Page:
Trappist monks bought the land (over 500 acres) in 1900 and built one of their first U.S. monasteries.
"The land seemed quite barren, and for years the religious labored to render it fit for cultivation. They cleared off the stone with which it was thickly covered, cut down briars and tangled brushwood, drained the swampy lowlands, made new roads, and planted extensive orchards, and eventually the ungrateful soil became productive."
The monks quarried granite on the site to erect their buildings, grew and raised their mostly vegetarian food, sold apples, cider, and milk. Animals present included oxen, cows, horses, pigs, and sheep. The monks left after a large destructive fire in 1950; another religious group was there for more than twenty years, and then the town bought the land. You can find much more of the monastery's history, including photos, here.
Today, the town library connects to what remained of the old building, and the land is covered by woodlands, wetlands, large open fields, and many miles of trails on the roughly square mile. Ten feet from the library entrance, a small ornamental tree, once heavy with hanging red berries, has been a robin's regular breakfast spot for months as I waited for the library to open daily.
The forest is dominated by lichen-covered (a recent rain and wind storm brought down several interesting varieties) oaks of a relatively young age. I guessed 50 years old; a friend independently suggested 40. I'm hoping to learn more about the land's history. Wetlands include many small creeks, a couple ponds, and an area I suspect often floods. The diverse land is home to a variety of plants and animals--more about that later.
Many of New England's famous stone walls run through the woods. (Coincidentally, I'm reading a terrific little book--Reading the Forested Landscape by Tom Wessels, which is filled with fascinating clues to the history of land use. For instance, if you see small rocks added to those stone walls, it's likely the once adjacent field was used for growing crops rather than for grazing or hay. The smaller stones which rose to the surface of open land during frost cycles needed to be removed before new plantings.) Despite all the stone walls, the woods remain filled with large boulders. Beside one forest trail, I found a low circular stone wall. A corral for short livestock? An ancient pagan monk circle?
At one time, the loop trail closest to the buildings was enhanced as a nature/exercise path. Several of the trees still wear their name tags: "Shagbark Hickory", "Aspen", "Yellow Birch", "Red Cedar". Metal bars for pull-ups from three heights remain obvious; more obscured are those to tuck your feet under for sit-ups.
The land is heavily used by dog walkers, hikers, cross country skiers, flocks of robins, tapping woodpeckers, and a wide variety of other birds including mallards in a couple remote creeks (I confess to feeding them). Squirrels remain the only wild mammals I've seen, but tracks in the snow testify to the presence of others, smaller and larger.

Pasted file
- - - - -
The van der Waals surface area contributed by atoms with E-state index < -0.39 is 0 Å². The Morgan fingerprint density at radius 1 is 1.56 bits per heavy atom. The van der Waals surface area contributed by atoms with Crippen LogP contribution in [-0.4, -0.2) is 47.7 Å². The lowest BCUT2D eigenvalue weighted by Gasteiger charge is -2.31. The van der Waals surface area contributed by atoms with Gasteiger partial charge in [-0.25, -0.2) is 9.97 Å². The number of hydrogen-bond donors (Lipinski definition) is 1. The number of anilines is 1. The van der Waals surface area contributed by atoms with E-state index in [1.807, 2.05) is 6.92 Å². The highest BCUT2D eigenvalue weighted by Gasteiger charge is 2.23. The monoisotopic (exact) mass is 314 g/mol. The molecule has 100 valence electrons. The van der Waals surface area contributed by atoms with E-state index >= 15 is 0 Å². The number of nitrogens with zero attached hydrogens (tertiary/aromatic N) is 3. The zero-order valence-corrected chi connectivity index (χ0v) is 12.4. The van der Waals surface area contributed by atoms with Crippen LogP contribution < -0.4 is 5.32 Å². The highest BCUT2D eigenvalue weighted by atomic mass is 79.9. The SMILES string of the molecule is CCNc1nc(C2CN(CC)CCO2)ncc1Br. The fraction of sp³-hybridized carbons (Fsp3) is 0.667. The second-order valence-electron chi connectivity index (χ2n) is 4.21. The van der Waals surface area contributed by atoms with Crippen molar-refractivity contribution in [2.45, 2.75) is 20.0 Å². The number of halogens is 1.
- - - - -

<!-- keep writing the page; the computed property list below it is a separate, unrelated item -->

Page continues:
On one dusky hike deep in the woods, we saw a tall pillar of smoke from a campfire. This was when I learned I could be replaced by a dog--i.e., my friend won't get one while I'm around, but if I move away, she will for hiking safety. A couple nights later, she asked me to wash the dishes after dinner because she had a cast on her wrist--as I did so, I requested she send me a photo of the dog doing the dishes some day.
There are all sorts of associated historical oddities. Bing Crosby used to visit the monastery for "retreats" which today's celebrities take at detox clinics. There are a variety of reports of ghosts. A few feet under part of the land, an oil pipeline runs from Providence to Springfield.
Of course, this being New England, all that is new news. Also in the woods is a monument to an invasive species. Known as Nine Men's Misery, it refers to a 1676 incident during King Philip's War. That's a Native king, not an English one. It would be tempting to say there are no monuments to the people who got invaded, but actually, the name of my high school? King Philip. I was never sure how that name got past the history buffs and flag-wavers.
And just last week, I was very excited to learn that the land was the site of a bio-blitz in 2006. You can find the 27 page list of found species here. No big surprises among the mammals, but now I'll know which snakes, frogs, and salamanders to look for. The list of plants is very long including some of my favorites such as skunk cabbage, jewelweed, and Jack-in-the-pulpit. Will I be able to identify all 7 oaks? How about the 7 maples? Where is that black walnut tree? The pink lady's slipper? All those berries would make for tasty snacks, and I always love seeing Indian pipes (will they be near the monument?). Hmmm, spicebush. Pipsissewa! Aralia nudicaulis! Pinus resinosa! Contact! Contact! Who are we? Where are we?
I can't speak for the silent monks, but I'm feeling quite blessed by this knowledge. For the first time, part of me wishes we weren't going to sell my grandfather's small house, but that isn't an option. I just need to pull out my remaining field guides and go wild while I have the chance.
What a shame that this information isn't readily available for every bit of unmanned land. Rather than trail maps, let's have inventory sheets to encourage exploration. Instead of No Trespassing signs, let's post the ecological history of the land. Let's get to know our earthly neighbors.